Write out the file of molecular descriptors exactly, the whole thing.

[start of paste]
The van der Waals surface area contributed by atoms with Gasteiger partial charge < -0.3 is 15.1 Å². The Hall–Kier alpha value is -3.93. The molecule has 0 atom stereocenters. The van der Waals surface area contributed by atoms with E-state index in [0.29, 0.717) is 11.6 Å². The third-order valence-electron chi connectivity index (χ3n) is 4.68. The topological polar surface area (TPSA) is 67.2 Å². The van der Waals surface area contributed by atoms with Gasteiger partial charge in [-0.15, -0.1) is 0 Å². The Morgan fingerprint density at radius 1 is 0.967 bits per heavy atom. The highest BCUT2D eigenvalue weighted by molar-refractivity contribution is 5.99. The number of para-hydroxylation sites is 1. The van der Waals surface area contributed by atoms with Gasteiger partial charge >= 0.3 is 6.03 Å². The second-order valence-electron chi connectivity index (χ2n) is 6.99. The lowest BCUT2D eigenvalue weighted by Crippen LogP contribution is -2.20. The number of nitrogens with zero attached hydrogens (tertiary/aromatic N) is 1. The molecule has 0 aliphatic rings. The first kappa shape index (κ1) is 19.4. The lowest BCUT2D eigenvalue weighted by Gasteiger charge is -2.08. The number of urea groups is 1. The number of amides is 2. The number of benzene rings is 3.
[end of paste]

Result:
The van der Waals surface area contributed by atoms with Gasteiger partial charge < -0.3 is 15.1 Å². The Hall–Kier alpha value is -3.93. The molecule has 0 atom stereocenters. The van der Waals surface area contributed by atoms with E-state index in [0.29, 0.717) is 11.6 Å². The third-order valence-electron chi connectivity index (χ3n) is 4.68. The topological polar surface area (TPSA) is 67.2 Å². The van der Waals surface area contributed by atoms with Gasteiger partial charge in [-0.15, -0.1) is 0 Å². The Morgan fingerprint density at radius 1 is 0.967 bits per heavy atom. The highest BCUT2D eigenvalue weighted by molar-refractivity contribution is 5.99. The number of para-hydroxylation sites is 1. The van der Waals surface area contributed by atoms with Gasteiger partial charge >= 0.3 is 6.03 Å². The second-order valence-electron chi connectivity index (χ2n) is 6.99. The lowest BCUT2D eigenvalue weighted by Crippen LogP contribution is -2.20. The number of nitrogens with zero attached hydrogens (tertiary/aromatic N) is 1. The molecule has 0 aliphatic rings. The first kappa shape index (κ1) is 19.4. The lowest BCUT2D eigenvalue weighted by Gasteiger charge is -2.08. The number of urea groups is 1. The number of amides is 2. The number of benzene rings is 3.